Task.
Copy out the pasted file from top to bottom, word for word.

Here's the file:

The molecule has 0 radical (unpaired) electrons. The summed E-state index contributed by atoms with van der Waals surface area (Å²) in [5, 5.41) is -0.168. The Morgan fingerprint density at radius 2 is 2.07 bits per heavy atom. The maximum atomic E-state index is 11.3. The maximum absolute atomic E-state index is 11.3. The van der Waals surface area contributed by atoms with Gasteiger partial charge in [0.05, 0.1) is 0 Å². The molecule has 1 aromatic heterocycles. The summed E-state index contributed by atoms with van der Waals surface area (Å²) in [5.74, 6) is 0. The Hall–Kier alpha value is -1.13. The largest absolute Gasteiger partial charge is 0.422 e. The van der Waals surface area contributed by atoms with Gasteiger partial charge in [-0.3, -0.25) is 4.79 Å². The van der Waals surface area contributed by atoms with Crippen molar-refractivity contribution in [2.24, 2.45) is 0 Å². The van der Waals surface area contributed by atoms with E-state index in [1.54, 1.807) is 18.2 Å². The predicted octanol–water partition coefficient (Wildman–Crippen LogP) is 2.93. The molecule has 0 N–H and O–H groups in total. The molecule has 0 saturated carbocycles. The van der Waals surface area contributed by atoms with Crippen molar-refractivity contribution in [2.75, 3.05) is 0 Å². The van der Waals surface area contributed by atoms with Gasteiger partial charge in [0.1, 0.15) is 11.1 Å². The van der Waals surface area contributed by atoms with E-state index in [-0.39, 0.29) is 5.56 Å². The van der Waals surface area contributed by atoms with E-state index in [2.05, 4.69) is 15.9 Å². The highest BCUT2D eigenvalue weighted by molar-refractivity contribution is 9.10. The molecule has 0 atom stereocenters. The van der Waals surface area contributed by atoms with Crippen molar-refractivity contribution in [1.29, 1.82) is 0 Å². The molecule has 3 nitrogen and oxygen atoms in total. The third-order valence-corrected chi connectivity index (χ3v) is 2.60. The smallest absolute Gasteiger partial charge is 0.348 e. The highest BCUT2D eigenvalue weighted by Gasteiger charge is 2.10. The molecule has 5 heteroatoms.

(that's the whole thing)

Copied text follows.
The molecule has 0 radical (unpaired) electrons. The summed E-state index contributed by atoms with van der Waals surface area (Å²) in [5, 5.41) is -0.168. The Morgan fingerprint density at radius 2 is 2.07 bits per heavy atom. The maximum atomic E-state index is 11.3. The maximum absolute atomic E-state index is 11.3. The van der Waals surface area contributed by atoms with Gasteiger partial charge in [0.05, 0.1) is 0 Å². The molecule has 1 aromatic heterocycles. The summed E-state index contributed by atoms with van der Waals surface area (Å²) in [5.74, 6) is 0. The Hall–Kier alpha value is -1.13. The largest absolute Gasteiger partial charge is 0.422 e. The van der Waals surface area contributed by atoms with Gasteiger partial charge in [-0.3, -0.25) is 4.79 Å². The van der Waals surface area contributed by atoms with Crippen molar-refractivity contribution in [2.24, 2.45) is 0 Å². The van der Waals surface area contributed by atoms with E-state index in [1.54, 1.807) is 18.2 Å². The predicted octanol–water partition coefficient (Wildman–Crippen LogP) is 2.93. The molecule has 0 N–H and O–H groups in total. The molecule has 0 saturated carbocycles. The van der Waals surface area contributed by atoms with Crippen molar-refractivity contribution in [2.75, 3.05) is 0 Å². The van der Waals surface area contributed by atoms with Gasteiger partial charge in [0.1, 0.15) is 11.1 Å². The van der Waals surface area contributed by atoms with E-state index in [-0.39, 0.29) is 5.56 Å². The van der Waals surface area contributed by atoms with E-state index in [2.05, 4.69) is 15.9 Å². The highest BCUT2D eigenvalue weighted by molar-refractivity contribution is 9.10. The molecule has 0 atom stereocenters. The van der Waals surface area contributed by atoms with Crippen molar-refractivity contribution in [1.29, 1.82) is 0 Å². The molecule has 3 nitrogen and oxygen atoms in total. The third-order valence-corrected chi connectivity index (χ3v) is 2.60. The smallest absolute Gasteiger partial charge is 0.348 e. The highest BCUT2D eigenvalue weighted by Gasteiger charge is 2.10. The molecule has 5 heteroatoms.